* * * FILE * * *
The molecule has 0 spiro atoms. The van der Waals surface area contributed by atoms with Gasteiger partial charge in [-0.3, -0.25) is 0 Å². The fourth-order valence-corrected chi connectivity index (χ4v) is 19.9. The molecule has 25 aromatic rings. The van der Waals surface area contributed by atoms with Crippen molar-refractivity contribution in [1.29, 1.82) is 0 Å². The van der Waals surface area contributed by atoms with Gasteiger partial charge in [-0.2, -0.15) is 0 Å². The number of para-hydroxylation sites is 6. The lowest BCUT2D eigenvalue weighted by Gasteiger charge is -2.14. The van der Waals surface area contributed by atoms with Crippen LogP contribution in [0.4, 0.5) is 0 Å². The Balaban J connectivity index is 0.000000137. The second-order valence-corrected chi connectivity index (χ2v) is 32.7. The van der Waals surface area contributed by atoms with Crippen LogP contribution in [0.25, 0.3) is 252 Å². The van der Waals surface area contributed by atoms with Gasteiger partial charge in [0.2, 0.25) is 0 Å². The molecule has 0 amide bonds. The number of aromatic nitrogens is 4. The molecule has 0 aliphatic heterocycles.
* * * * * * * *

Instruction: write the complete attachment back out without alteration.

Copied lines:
The molecule has 0 spiro atoms. The van der Waals surface area contributed by atoms with Gasteiger partial charge in [-0.3, -0.25) is 0 Å². The fourth-order valence-corrected chi connectivity index (χ4v) is 19.9. The molecule has 25 aromatic rings. The van der Waals surface area contributed by atoms with Crippen molar-refractivity contribution in [1.29, 1.82) is 0 Å². The van der Waals surface area contributed by atoms with Gasteiger partial charge in [-0.2, -0.15) is 0 Å². The number of para-hydroxylation sites is 6. The lowest BCUT2D eigenvalue weighted by Gasteiger charge is -2.14. The van der Waals surface area contributed by atoms with Crippen LogP contribution in [0.4, 0.5) is 0 Å². The Balaban J connectivity index is 0.000000137. The second-order valence-corrected chi connectivity index (χ2v) is 32.7. The van der Waals surface area contributed by atoms with Crippen LogP contribution in [0.25, 0.3) is 252 Å². The van der Waals surface area contributed by atoms with Gasteiger partial charge in [0.2, 0.25) is 0 Å². The molecule has 0 amide bonds. The number of aromatic nitrogens is 4. The molecule has 0 aliphatic heterocycles.